The pressure to contain or drive down health system costs continues to be of big focus. In the US, healthcare expenditure per person has risen by almost 78 per cent since 2000 to USD 8,700 in 2011 (Centers for Medicare & Medicaid Services 2012). In Europe, the proportion of healthcare costs as a share of GDP is predicted to rise from 6.7 in 2008 to 7.6 per cent by 2020. In China healthcare spending might almost triple between 2010 and 2020 to USD 1 trillion per year by 2020 (Bloomberg 2012).
Aging populations are the key factor for growing cost pressures within many of the world’s most advanced health systems. Managing access to healthcare providers, pharmaceuticals, medical devices and procedures will thus become an increasingly crucial factor for managing the cost of healthcare in industrialized countries.
Increasing constraints and limits on reimbursement will support the shift towards self-medication and OTC s. According to a US study, every dollar spent on OTC medicines saves between USD 6 and 7 for the US healthcare system as a whole (Booz & Company 2012). Thus from a supply chain perspective, this reinforces a point that I already made; namely that like most other industries today, pharmaceutical distribution channels must address the increased usage of online ordering and direct-to-customer delivery processes.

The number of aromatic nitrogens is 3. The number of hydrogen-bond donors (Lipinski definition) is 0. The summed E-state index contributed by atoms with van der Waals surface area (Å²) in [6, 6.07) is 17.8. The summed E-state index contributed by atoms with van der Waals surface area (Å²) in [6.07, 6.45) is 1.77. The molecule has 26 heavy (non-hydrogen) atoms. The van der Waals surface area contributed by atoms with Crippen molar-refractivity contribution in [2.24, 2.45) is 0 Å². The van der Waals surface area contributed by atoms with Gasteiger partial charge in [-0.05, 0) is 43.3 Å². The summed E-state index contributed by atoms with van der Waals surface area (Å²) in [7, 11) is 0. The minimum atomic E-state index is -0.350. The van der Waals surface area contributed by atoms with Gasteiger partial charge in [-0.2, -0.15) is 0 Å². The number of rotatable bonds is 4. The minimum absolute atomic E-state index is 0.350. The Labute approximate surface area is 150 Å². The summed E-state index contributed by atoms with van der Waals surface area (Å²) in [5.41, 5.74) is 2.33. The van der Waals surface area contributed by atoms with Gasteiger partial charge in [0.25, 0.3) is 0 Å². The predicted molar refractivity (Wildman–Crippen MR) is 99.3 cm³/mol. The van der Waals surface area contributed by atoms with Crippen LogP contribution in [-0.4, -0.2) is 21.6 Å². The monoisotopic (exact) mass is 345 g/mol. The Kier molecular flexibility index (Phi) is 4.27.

In future posts I’ll continue to discuss the changing pharma supply chain, but if you can’t wait I suggest you download the new whitepaper, The Top Ten Trends Transforming the Pharmaceutical Supply Chain.
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